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This is a part of my AI project. I have to implement a bot, which occupies a square, in a field of LXW squares. If a square in the field is empty, it has value 0, if it is occupied by an object, its value is 1. A continuous set of squares with value 1 is called an object.

I have to figure out the identity and location of all objects in the field

I have the following info :

sense() : this function returns occupancy status of my neighbouring 8 squares
move(x) : allows me to move to a neighbouring square in x direction
getId(x) : gives me id of object in x direction wrt me, and if there is no object, returns -1

However, whenever I call a sense or getID function, the object can move to a different position with a small probability

I was thinking of using BFS to traverse the grid. Or would it be better to keep a list of already traversed positions and move randomly? What are some of the AI techniques that I could use to solve this problem? How about some planning techniques?

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What happens if you run into an object blindly? How far away is "a different position"? –  LumpN Apr 15 '11 at 10:42
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I like the problem description! Deterministic approaches probably won't work, as there is some randomness involved. Also you might have to revisit some locations as new pathes may open due to object movement.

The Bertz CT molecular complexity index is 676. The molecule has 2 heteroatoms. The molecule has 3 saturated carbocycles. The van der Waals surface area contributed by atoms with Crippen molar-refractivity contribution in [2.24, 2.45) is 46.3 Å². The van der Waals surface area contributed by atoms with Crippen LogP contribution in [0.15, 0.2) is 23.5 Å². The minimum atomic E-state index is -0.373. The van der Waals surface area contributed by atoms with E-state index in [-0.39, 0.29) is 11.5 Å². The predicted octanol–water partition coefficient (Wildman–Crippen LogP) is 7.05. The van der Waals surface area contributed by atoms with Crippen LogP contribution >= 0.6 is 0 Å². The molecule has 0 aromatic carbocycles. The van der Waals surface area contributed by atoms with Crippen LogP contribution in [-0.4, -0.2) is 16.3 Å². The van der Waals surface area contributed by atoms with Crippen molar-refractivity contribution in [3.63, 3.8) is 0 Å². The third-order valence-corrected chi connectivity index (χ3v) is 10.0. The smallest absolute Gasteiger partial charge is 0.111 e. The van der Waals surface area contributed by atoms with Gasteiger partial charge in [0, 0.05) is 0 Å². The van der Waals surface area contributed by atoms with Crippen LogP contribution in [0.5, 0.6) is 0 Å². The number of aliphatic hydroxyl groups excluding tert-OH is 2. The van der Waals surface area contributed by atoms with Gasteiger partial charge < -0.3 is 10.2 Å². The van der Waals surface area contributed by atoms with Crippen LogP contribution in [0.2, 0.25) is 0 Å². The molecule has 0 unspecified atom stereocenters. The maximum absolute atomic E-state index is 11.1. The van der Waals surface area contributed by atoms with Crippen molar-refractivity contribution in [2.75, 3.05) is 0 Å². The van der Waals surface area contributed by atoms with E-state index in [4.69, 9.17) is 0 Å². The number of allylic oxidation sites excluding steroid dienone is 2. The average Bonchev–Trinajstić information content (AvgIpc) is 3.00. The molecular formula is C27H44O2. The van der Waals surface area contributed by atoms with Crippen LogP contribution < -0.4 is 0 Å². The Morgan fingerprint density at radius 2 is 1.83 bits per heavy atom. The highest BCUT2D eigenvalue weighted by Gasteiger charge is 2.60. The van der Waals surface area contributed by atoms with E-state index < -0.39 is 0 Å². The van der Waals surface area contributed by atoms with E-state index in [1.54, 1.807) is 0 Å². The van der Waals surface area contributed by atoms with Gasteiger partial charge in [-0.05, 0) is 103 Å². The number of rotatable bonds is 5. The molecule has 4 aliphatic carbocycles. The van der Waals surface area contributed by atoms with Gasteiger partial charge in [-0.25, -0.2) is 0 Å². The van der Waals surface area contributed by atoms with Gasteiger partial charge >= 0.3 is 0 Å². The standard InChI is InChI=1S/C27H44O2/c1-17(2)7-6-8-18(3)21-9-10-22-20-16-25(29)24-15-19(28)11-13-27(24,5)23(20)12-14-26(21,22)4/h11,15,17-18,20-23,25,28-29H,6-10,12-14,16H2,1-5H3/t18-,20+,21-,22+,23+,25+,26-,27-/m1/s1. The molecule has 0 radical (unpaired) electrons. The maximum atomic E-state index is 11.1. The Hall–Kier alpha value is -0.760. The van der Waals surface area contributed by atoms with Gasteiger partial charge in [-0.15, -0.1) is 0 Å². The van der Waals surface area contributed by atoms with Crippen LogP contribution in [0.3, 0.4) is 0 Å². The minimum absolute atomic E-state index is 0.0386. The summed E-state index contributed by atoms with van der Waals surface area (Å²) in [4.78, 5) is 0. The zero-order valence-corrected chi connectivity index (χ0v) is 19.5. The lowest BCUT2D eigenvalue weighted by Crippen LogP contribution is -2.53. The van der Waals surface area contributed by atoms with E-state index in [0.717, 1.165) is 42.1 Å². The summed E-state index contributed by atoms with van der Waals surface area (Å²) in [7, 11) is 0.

Therefore enhancing random movement is a good start. For example you could assign timestamps to each visited cell and make it more likely to visit unvisited/older cells. That is similar to the pheromones in Ant Colony Optimization http://en.wikipedia.org/wiki/Ant_colony_optimization only with a single ant.

Another approach might be to select random target cells (far away) and trying to get there. You will probably encounter objects along the way. Use naive pathfinding around those objects and if that doesn't work, just pick another target.


An abstract but powerful way to create a somewhat clever AI is to first think about rigid facts/properties/annotations that you can assign to your model (like visited locations, timestamps, a priori knowledge, etc.). Then create a set of simple actions that the AI can use. You might also want to create more complex actions on top of them.

Afterwards it all comes down to having the AI-controlled agents choose an appropriate action given the current facts in a non-deterministic way. That is: Assign scores to those possible actions and do a roulette wheel selection http://en.wikipedia.org/wiki/Fitness_proportionate_selection or something similar to determine the next action.

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Thanks! Can you mention about some of the non-deterministic approaches that could be used, aside from timestamps? –  Karan Apr 18 '11 at 23:42
@Karan: It depends how you mix deterministic and non-deterministic parts in an algorithm. Timestamps are of course deterministic, but if it is "more likely" to visit new cells, then you got your non-determinism. I'll update my answer for an example. –  LumpN Apr 19 '11 at 12:08
Could you shed some light on how I should handle objects that have only 1 space in between them? I guess getID() will solve the problem (so that I know which object a filled block belongs to), but this might cause the object to move. Any workaround? –  Karan May 1 '11 at 14:53
@Karan: No, that's a difficult problem. The only way to know the exact size of small objects is when they are unable to move due to border or neighboring constraints. Or to be lucky... –  LumpN May 2 '11 at 9:05
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